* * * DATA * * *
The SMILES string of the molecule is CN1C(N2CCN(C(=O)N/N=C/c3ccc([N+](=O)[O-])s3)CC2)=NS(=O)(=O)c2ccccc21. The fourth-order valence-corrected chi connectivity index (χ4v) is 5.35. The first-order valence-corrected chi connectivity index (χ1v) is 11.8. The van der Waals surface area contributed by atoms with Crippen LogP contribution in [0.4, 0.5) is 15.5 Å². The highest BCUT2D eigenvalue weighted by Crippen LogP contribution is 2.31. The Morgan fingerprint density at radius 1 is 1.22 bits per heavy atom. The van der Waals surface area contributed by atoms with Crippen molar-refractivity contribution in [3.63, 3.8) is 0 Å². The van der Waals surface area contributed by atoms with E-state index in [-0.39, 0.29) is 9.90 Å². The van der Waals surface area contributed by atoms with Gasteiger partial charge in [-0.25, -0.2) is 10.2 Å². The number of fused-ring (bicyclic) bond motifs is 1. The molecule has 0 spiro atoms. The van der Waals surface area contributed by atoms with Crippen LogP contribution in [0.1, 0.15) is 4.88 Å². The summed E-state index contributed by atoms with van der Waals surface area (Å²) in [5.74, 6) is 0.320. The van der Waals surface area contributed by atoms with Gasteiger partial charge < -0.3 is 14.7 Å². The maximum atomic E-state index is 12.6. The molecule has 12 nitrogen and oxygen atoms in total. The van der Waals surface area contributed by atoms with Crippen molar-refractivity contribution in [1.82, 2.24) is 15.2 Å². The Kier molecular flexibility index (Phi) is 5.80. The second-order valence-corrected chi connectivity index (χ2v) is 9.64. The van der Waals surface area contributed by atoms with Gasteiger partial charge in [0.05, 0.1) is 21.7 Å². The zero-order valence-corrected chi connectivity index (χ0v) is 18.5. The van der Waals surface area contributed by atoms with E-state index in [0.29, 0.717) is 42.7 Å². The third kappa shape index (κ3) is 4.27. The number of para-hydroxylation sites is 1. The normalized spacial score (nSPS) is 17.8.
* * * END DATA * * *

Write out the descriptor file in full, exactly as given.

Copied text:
The SMILES string of the molecule is CN1C(N2CCN(C(=O)N/N=C/c3ccc([N+](=O)[O-])s3)CC2)=NS(=O)(=O)c2ccccc21. The fourth-order valence-corrected chi connectivity index (χ4v) is 5.35. The first-order valence-corrected chi connectivity index (χ1v) is 11.8. The van der Waals surface area contributed by atoms with Crippen LogP contribution in [0.4, 0.5) is 15.5 Å². The highest BCUT2D eigenvalue weighted by Crippen LogP contribution is 2.31. The Morgan fingerprint density at radius 1 is 1.22 bits per heavy atom. The van der Waals surface area contributed by atoms with Crippen molar-refractivity contribution in [3.63, 3.8) is 0 Å². The van der Waals surface area contributed by atoms with E-state index in [-0.39, 0.29) is 9.90 Å². The van der Waals surface area contributed by atoms with Gasteiger partial charge in [-0.25, -0.2) is 10.2 Å². The number of fused-ring (bicyclic) bond motifs is 1. The molecule has 0 spiro atoms. The van der Waals surface area contributed by atoms with Crippen LogP contribution in [0.1, 0.15) is 4.88 Å². The summed E-state index contributed by atoms with van der Waals surface area (Å²) in [5.74, 6) is 0.320. The van der Waals surface area contributed by atoms with Gasteiger partial charge < -0.3 is 14.7 Å². The maximum atomic E-state index is 12.6. The molecule has 12 nitrogen and oxygen atoms in total. The van der Waals surface area contributed by atoms with Crippen molar-refractivity contribution in [1.82, 2.24) is 15.2 Å². The Kier molecular flexibility index (Phi) is 5.80. The second-order valence-corrected chi connectivity index (χ2v) is 9.64. The van der Waals surface area contributed by atoms with Gasteiger partial charge in [0.05, 0.1) is 21.7 Å². The zero-order valence-corrected chi connectivity index (χ0v) is 18.5. The van der Waals surface area contributed by atoms with E-state index in [0.29, 0.717) is 42.7 Å². The third kappa shape index (κ3) is 4.27. The number of para-hydroxylation sites is 1. The normalized spacial score (nSPS) is 17.8.